These infrastructure projects will use vast amounts of commodities, like copper and iron/ore, and eventually will soak up the large crude reserves which have built up over the last few years. An increase in the other commodities will begin before oil, and will likely begin in the first part of 2016, as the AIIB and BRICS Development Bank begin funding the projects.
The diversification and substitution of USD denominated foreign exchange reserves will also play a vital role in these adjustments. We are fast approaching the point where interest rates and reserve accumulation will reverse their current trends. This will mean interest rates beginning to increase, at least in developed countries, and the unwinding of USD denominated reserves into methods of funding infrastructure projects.
This is all being done in coordination, and all countries are on board with the strategy. The fact that the US has been holding out on specific aspects of reforming the international monetary system, such as the 2010 IMF Quota and Governance Reforms, will only be problematic for a short time longer. This delay and road block will not last much longer, and could very well be eliminated by the end of the year.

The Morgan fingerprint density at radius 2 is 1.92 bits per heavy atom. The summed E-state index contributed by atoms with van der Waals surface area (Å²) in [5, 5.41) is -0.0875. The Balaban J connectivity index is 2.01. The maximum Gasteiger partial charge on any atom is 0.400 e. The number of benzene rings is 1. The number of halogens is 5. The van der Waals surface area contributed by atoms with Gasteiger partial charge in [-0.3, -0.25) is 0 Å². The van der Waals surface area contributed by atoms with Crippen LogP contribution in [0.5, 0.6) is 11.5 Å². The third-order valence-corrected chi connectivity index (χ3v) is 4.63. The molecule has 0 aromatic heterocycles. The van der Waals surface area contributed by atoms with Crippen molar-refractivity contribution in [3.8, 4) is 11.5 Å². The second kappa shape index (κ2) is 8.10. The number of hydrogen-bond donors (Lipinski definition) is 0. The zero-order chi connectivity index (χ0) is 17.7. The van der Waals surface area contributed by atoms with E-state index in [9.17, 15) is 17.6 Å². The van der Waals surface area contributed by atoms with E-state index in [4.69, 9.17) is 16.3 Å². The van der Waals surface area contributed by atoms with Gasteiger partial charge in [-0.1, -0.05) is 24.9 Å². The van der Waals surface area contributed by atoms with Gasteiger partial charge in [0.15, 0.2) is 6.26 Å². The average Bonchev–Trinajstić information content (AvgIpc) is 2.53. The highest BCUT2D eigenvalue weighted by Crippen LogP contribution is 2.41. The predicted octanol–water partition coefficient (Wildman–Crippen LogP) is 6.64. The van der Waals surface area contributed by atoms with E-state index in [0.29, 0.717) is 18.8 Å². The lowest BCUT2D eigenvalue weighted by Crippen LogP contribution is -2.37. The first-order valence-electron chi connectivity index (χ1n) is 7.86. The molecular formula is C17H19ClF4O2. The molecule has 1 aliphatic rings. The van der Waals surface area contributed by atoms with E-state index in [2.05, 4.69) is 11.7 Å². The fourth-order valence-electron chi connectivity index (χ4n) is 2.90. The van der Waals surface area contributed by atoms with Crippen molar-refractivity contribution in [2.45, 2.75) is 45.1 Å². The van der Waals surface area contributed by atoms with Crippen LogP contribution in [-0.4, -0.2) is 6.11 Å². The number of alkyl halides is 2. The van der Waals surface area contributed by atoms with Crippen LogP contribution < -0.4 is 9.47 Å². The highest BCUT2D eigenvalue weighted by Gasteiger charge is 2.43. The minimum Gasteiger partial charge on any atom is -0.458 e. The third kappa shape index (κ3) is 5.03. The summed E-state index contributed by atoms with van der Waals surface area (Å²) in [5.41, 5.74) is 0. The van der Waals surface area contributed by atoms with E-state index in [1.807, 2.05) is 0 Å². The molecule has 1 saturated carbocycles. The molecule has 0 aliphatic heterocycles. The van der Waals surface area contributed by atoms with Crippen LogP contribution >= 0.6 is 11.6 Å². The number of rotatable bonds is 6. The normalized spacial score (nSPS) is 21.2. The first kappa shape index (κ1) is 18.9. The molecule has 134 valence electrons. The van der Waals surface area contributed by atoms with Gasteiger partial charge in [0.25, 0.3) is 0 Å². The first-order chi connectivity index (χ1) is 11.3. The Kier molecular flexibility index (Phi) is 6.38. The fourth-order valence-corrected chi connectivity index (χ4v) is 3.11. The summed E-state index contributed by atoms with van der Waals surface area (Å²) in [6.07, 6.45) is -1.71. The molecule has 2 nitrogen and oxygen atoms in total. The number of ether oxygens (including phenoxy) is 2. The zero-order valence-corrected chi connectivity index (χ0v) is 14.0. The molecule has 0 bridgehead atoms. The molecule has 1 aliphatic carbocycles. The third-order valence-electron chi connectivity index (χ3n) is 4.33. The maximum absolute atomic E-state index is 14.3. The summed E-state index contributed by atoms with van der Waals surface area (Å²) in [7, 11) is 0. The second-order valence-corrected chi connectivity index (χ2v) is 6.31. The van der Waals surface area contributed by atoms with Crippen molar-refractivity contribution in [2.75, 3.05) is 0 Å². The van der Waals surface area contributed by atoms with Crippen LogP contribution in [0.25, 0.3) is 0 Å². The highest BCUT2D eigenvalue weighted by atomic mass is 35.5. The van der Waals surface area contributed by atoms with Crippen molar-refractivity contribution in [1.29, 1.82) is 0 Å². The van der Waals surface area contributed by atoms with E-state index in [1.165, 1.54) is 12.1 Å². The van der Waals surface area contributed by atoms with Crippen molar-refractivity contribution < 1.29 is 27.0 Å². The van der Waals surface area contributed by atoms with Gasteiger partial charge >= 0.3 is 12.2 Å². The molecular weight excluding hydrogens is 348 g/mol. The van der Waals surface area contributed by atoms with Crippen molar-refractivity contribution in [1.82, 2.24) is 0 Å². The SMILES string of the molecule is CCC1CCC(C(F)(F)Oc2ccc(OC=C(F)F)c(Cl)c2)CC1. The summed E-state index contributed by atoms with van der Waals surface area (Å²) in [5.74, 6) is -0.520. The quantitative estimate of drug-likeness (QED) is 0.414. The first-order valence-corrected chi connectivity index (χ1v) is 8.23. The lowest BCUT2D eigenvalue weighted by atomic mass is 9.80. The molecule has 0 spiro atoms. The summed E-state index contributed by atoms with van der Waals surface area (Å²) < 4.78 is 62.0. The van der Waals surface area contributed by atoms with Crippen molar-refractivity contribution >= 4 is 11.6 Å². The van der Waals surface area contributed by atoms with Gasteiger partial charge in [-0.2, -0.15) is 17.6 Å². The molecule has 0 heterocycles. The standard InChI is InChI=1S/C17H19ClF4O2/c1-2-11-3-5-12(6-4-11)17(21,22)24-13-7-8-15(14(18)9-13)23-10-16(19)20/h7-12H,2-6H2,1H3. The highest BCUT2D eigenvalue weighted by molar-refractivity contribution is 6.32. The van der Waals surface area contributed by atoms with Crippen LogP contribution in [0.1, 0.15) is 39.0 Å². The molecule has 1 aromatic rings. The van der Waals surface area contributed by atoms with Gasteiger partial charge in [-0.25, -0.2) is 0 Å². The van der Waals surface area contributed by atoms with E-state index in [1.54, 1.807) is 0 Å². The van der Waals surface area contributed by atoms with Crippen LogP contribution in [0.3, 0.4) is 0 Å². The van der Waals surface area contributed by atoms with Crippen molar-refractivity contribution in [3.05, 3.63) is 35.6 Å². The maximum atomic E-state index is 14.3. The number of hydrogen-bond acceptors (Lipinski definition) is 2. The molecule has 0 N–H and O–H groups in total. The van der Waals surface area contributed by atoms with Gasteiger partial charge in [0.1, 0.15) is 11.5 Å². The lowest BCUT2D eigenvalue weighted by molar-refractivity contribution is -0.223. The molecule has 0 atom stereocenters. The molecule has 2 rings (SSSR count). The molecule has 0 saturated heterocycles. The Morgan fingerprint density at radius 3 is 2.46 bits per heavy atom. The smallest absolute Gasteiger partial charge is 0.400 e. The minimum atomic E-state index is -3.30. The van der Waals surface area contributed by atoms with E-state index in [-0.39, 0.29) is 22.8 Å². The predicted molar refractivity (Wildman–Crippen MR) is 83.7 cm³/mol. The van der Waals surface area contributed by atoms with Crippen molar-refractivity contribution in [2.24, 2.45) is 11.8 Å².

The majority of commodities prices are now at record lows, and considering the large development banks which are beginning to flex in Asia, an area which holds a vast amount of USD denominated assets on reserve, the adjustment of those reserve imbalances can only mean one thing for the price of commodities. – JC